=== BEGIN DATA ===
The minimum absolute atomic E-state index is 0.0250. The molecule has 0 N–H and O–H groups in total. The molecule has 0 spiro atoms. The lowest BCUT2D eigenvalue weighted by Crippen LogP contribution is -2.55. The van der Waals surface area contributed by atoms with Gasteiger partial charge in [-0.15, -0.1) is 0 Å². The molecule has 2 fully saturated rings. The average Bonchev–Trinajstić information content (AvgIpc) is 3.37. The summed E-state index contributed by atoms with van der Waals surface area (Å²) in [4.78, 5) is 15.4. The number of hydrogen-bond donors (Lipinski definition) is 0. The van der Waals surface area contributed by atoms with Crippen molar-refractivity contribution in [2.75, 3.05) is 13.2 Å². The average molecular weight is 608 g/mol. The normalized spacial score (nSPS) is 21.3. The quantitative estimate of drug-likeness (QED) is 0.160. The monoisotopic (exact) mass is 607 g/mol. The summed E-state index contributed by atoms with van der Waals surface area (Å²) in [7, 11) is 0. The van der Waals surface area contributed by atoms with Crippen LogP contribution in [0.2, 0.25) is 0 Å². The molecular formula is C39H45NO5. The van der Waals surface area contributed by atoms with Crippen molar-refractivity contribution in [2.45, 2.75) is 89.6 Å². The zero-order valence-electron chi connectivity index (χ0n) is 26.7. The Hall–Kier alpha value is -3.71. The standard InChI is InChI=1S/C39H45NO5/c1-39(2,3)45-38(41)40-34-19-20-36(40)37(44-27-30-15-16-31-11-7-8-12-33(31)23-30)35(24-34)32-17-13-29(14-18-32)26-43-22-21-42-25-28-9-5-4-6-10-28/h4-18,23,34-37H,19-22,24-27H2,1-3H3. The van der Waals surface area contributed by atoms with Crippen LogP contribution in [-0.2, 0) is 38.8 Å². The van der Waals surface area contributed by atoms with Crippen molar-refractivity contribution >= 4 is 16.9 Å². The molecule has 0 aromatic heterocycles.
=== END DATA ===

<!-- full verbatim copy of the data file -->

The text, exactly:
The minimum absolute atomic E-state index is 0.0250. The molecule has 0 N–H and O–H groups in total. The molecule has 0 spiro atoms. The lowest BCUT2D eigenvalue weighted by Crippen LogP contribution is -2.55. The van der Waals surface area contributed by atoms with Gasteiger partial charge in [-0.15, -0.1) is 0 Å². The molecule has 2 fully saturated rings. The average Bonchev–Trinajstić information content (AvgIpc) is 3.37. The summed E-state index contributed by atoms with van der Waals surface area (Å²) in [4.78, 5) is 15.4. The number of hydrogen-bond donors (Lipinski definition) is 0. The van der Waals surface area contributed by atoms with Crippen molar-refractivity contribution in [2.75, 3.05) is 13.2 Å². The average molecular weight is 608 g/mol. The normalized spacial score (nSPS) is 21.3. The quantitative estimate of drug-likeness (QED) is 0.160. The monoisotopic (exact) mass is 607 g/mol. The summed E-state index contributed by atoms with van der Waals surface area (Å²) in [7, 11) is 0. The van der Waals surface area contributed by atoms with Crippen LogP contribution in [0.2, 0.25) is 0 Å². The molecular formula is C39H45NO5. The van der Waals surface area contributed by atoms with Crippen molar-refractivity contribution in [2.45, 2.75) is 89.6 Å². The zero-order valence-electron chi connectivity index (χ0n) is 26.7. The Hall–Kier alpha value is -3.71. The standard InChI is InChI=1S/C39H45NO5/c1-39(2,3)45-38(41)40-34-19-20-36(40)37(44-27-30-15-16-31-11-7-8-12-33(31)23-30)35(24-34)32-17-13-29(14-18-32)26-43-22-21-42-25-28-9-5-4-6-10-28/h4-18,23,34-37H,19-22,24-27H2,1-3H3. The van der Waals surface area contributed by atoms with Crippen LogP contribution in [-0.2, 0) is 38.8 Å². The van der Waals surface area contributed by atoms with Crippen molar-refractivity contribution >= 4 is 16.9 Å². The molecule has 0 aromatic heterocycles.